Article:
Concerning sanitary and phytosanitary (SPS) measures, while Members generally supported and understood the United States’ efforts to modernize its food safety system, some Members felt that the burdensome new requirements regarding verification, certification, audit and inspection had become undue barriers to trade. Specific concerns were also expressed regarding inspection procedures for certain fish products and the establishment of maximum residue limits (i.e. tolerances) for food. Commenting on U.S.’ new measures to address concerns regarding illegal, unreported and unregulated (IUU) fishing, in particular the introduction of traceability requirements for seafood, some Members stressed that such measures should be consistent with WTO rules and based on objective risk analysis. They were informed by the United States that its policy was to secure more open and equitable market access through robust rules on SPS measures that encouraged the adoption of international standards and required provision of science-based justifications.

In the examination of government procurement policies, and also in relation to trade in certain services, many Members were concerned about the prevalence of Buy America legislation at federal and state levels and related local content provisions. It was pointed out that such requirements were impediments to efficient cross-border supply chains, for example, in the transportation, infrastructure and water supply sectors. The United States stressed that it was a strong supporter of the Government Procurement Agreement, and that its domestic policies were fully compliant with the Agreement. While the Federal Government did not regulate procurement by the states, the federal procurement system was transparent with real time information. As regards the services sectors, Members acknowledged the openness of most of these sectors in the United States, but they once again encouraged the authorities to address inefficiencies stemming from restrictive maritime services and cabotage regulations, and foreign investment restrictions in the air transportation sector.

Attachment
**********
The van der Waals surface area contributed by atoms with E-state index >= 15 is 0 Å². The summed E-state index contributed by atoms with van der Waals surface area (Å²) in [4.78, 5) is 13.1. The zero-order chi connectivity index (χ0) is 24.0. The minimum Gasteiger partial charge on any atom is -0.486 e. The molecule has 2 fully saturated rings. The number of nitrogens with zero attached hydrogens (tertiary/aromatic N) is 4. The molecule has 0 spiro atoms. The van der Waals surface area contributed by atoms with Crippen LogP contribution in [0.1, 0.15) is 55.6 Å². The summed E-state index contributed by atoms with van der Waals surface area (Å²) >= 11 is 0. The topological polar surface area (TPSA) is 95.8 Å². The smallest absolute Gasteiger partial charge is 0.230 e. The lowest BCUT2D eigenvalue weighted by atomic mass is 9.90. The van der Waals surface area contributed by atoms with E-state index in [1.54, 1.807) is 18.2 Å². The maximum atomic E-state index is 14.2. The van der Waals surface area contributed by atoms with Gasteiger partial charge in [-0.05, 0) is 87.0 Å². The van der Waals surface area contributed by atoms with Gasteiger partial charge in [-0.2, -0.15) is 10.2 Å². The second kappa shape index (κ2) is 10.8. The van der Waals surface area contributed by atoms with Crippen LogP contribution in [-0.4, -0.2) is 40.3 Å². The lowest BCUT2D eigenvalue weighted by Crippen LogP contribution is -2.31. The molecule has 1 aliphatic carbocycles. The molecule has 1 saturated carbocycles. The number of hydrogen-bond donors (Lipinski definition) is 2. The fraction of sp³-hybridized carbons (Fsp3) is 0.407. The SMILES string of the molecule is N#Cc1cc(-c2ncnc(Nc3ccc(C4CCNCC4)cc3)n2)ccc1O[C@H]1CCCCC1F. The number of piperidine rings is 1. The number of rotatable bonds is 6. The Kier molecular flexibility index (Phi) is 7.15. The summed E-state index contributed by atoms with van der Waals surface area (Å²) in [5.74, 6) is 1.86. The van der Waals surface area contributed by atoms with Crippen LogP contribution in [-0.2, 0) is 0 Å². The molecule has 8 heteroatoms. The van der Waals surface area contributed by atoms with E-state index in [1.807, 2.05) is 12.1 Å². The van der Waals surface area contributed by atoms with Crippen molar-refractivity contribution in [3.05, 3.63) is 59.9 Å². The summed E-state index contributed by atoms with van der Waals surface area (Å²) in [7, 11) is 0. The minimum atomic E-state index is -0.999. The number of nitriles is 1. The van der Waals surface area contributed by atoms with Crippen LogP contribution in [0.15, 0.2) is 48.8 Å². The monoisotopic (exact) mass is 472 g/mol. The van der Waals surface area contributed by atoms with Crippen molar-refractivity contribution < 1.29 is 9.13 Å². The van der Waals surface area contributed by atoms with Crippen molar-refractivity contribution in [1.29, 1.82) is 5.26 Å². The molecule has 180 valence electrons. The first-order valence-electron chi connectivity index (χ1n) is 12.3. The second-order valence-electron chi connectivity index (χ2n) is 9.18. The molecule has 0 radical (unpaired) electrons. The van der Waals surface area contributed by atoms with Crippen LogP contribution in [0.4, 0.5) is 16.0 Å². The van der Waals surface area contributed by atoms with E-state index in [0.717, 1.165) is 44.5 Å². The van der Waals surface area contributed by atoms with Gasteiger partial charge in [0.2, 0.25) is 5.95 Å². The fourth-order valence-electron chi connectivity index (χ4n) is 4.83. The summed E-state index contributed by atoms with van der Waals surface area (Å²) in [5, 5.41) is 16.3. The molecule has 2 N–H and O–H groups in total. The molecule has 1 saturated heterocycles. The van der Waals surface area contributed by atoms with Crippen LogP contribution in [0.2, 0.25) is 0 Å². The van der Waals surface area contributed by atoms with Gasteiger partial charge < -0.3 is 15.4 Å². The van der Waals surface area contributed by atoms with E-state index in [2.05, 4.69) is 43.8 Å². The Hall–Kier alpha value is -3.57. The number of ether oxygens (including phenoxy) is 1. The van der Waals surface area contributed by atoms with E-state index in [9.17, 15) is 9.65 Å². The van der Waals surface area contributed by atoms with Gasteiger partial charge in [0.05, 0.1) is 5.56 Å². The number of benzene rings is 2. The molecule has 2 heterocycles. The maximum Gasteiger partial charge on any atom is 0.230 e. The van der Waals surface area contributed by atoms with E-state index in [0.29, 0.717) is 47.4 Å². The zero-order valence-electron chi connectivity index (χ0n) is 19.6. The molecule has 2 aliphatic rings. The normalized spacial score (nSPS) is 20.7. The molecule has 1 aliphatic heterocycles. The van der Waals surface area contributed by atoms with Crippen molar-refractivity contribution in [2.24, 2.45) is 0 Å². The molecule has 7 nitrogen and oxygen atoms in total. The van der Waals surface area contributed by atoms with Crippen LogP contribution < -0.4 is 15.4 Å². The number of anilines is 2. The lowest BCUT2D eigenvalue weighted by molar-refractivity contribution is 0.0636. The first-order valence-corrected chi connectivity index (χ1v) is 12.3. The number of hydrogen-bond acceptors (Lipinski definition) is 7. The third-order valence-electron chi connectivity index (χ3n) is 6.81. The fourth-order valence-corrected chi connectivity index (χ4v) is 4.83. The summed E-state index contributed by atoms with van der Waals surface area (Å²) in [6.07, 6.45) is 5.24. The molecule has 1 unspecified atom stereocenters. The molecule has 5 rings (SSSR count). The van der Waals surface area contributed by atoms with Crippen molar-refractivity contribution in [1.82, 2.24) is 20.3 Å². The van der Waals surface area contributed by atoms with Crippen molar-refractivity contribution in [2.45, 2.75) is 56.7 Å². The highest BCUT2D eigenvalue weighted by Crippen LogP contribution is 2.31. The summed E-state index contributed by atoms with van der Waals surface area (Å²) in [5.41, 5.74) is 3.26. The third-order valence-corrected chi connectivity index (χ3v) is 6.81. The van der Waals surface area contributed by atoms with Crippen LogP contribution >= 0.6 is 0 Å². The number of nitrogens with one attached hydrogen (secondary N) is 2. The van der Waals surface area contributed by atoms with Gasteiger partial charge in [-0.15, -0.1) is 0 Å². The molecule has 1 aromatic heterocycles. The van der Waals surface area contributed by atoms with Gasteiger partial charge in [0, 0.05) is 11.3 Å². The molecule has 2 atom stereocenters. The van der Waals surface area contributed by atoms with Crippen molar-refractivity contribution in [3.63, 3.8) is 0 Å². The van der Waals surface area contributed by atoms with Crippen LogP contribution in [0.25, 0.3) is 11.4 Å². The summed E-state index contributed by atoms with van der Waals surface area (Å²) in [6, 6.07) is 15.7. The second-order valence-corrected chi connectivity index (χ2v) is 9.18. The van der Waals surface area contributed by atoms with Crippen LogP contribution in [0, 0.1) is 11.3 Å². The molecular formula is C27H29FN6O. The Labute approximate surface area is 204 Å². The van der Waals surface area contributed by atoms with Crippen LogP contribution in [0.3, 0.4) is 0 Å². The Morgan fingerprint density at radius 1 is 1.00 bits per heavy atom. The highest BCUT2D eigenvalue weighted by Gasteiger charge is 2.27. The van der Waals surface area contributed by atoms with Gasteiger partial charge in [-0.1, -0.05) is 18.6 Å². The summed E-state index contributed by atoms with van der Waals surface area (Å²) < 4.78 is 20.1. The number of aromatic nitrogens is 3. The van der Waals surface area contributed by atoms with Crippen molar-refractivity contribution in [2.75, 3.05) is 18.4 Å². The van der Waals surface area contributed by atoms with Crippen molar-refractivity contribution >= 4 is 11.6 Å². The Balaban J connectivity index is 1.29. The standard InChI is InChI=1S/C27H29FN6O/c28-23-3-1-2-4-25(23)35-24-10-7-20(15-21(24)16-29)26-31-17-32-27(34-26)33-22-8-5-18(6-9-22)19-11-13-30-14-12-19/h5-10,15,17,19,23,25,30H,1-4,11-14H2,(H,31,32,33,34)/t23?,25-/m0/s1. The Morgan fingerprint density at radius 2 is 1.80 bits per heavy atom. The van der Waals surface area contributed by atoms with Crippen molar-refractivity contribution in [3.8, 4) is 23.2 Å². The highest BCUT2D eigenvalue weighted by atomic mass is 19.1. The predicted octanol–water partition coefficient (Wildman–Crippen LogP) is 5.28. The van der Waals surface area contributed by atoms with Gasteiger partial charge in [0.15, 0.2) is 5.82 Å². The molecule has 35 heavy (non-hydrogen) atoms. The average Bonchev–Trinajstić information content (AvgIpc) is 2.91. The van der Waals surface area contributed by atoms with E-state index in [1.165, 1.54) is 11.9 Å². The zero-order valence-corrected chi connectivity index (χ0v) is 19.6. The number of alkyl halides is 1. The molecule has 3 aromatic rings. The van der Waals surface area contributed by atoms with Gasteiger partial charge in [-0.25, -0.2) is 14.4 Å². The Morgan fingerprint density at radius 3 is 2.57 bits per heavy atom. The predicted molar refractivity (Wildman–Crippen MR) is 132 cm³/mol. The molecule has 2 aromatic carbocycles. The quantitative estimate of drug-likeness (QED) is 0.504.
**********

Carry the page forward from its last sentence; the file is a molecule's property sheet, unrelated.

The 2014 Farm Act continued to be a subject that attracted many Members’ attention. In particular, the United States was urged to provide more timely notifications of its domestic support to the WTO — which, we are pleased to note, will be submitted later this week. It was pointed out that the high subsidies the US provided for products such as soybeans, cotton, sugar, and dairy had had a negative impact on more competitive producers. Other specific questions were raised regarding the credit mechanism for agricultural exports and the recent use of special safeguards on imports.

In the area of intellectual property, Members showed interest in the recent patent reform, the new trade secrets law, and the level of protection for geographical indications.

In this review, the United States had received more than 1,600 advance written questions, and it has already responded to most of them. In a month’s time, Members should receive the few outstanding replies, which will then mark the successful conclusion of this TPR.

I cannot conclude this meeting, however, without reflecting on the US’ long-standing commitment to the multilateral trading system, and its leadership in the WTO which has shaped many of its trade rules as we know today.

The new Trade Promotion Authority granted to the US administration in 2015 has allowed it to successfully pursue the expanded Information Technology Agreement, advance negotiations on an Environmental Goods Agreement (EGA), and most recently to launch plurilateral negotiations to discipline the use of fisheries subsidies. The United States is currently involved in multiple trade negotiations both within and outside the WTO framework. Many Members said they hoped the United States would continue to show leadership in liberalizing global trade.

I echo the sentiment expressed by many Members, that in the face of persistent anti-trade rhetoric, it is important that the benefits of open markets are understood and the value of our multilateral trading system appreciated. Ambassador Punke has been referring to “pragmatic multilateralism”. I hope this idea will help the United States and other WTO Members stay constructively engaged as we explore common interests and prepare for a fruitful outcome at the 11th Ministerial Conference.